LOWVILLE — The day after Susquehanna Valley eliminated Lowville from the state tournament, Chad Bach sat in his house and looked up digitalgameday.com.
Sore and bruised, the senior quarterback of the Red Raiders, and the 2019 Times All North Co-MVP, still wanted to watch film even though he knew that Saturday’s game was the last time he’d ever strap on football pads or slide a helmet over his blonde hair.
He watched on his own, no teammates, no coaches, just Bach taking in a third-person view of his own performance.
He wasn’t caught off-guard by anything that he saw. The game played out on his screen pretty much how he remembered it: a battle of two heavyweights who traded devastating blows through the very end.
Considering the stakes and opposition, it was one of Bach’s best performances of the season. He threw for 333 yards and five touchdowns and ran for 127 yards on 23 carries.
Only one moment forced Bach to roll his eyes as he watched the game on his computer screen. At the start of the fourth quarter, with the ball backed up inside the Lowville 20, Bach looked right to pass for a quick 10-yard gain, but Susquehanna Valley’s James Cortese read the route perfectly and jumped in to make the interception.
“That one kind of stung a little bit,” Bach said. “I don’t know, there’s nothing I can do now about it.”
Bach knew he didn’t have to watch film. There would be no football practice on Tuesday or ever again.
“For me watching film, it just brings back everything that I had forgotten about,” Bach said. “I enjoy watching football, it doesn’t matter what game it is, I love to watch it.”
Most people familiar with north country sports are familiar with Chad Bach. Not only is he the quarterback, he’s a starting basketball forward and lacrosse midfielder. Come September, he will attend Hobart and play Division I men’s lacrosse there.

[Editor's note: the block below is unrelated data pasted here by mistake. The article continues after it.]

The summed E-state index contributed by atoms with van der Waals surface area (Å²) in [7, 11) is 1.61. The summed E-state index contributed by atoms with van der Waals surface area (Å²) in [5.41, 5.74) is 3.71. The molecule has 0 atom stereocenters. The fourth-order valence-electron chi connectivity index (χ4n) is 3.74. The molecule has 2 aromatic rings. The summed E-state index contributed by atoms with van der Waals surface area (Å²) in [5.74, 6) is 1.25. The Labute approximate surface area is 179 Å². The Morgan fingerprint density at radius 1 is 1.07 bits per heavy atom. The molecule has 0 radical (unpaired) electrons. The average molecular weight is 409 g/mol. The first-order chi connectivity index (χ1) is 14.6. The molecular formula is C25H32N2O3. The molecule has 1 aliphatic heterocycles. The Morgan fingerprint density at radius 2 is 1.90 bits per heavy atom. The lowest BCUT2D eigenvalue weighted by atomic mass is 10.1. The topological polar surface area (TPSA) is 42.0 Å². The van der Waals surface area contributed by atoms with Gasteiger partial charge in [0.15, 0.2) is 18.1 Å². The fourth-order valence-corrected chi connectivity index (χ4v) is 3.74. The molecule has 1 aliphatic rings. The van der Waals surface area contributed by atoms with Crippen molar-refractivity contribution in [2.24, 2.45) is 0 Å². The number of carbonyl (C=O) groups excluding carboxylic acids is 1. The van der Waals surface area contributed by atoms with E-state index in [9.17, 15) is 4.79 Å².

The name “Bach” has been written and spoken over and over again through the course of multiple different sports seasons, but even he will tell you that there is something different about football.
“It’s just the Friday night lights, there’s just something about it that’s really special, to be out there every Friday,” Bach said. “Obviously our community supports us in everything we do, but football, it’s an old-time sport. People love to watch it, people love to play it, it’s different.”
Bach has known for a while that this would be his final season playing football. In the summer before his junior year he decided that college lacrosse would be the best route for him. But he didn’t approach the school year any differently, his objective was to simply give as much as he could to a program and school that’s been a part of him for most of his life.
The results suggest he did. This past football season Bach put together awe-inspiring performances week in and week out that left opposing coaches without a solution to stop him.
“It is almost across the board, every coach would say something to the effect of ‘he’s a beast,’” Lowville coach Josh Coffman said. “That was literally almost to the word of how they would describe him.”
In 11 games Bach finished with 1,638 rushing yards, 27 rushing touchdowns, 1,535 passing yards and 26 passing touchdowns while throwing only four interceptions.
He was also a force on defense, finishing with 68 total tackles and three interceptions. In order to keep his quarterback healthy, Coffman played Bach sparingly when the offense wasn’t on the field. By the time most second halves began, Bach had been given defensive series off.
Still, it is a defensive play that sticks out most to Coffman when he thinks of Bach’s elite senior year.
“In the Skaneateles game, we had the pick-six, Colton (Friedersdorf) returned it, and then Andrew Beyer had a great hit on the kickoff return. Then on second down, Chad had an unbelievable diving play where he almost picked it,” Coffman said. “And I just remember the video footage, we had showed (Skaneateles’) sideline and it was almost like complete defeat, like ‘what are we going to do right now?’”
Bach is still a few months and a couple of sports seasons away from calling his Lowville career a wrap. While he’s excited to move on to Hobart and to Division I lacrosse, he’s not going to rush out of high school.
“What I’ve always taken to heart is making sure you don’t have any regrets when you leave,” Bach said. “Because when it’s done, it’s done and you can never go back.”
While watching film of his final football game, Bach, still disappointed, realized how well of a game Lowville played. It was an honorable end to an unforgettable season that featured a section title, an MVP award, and no regrets.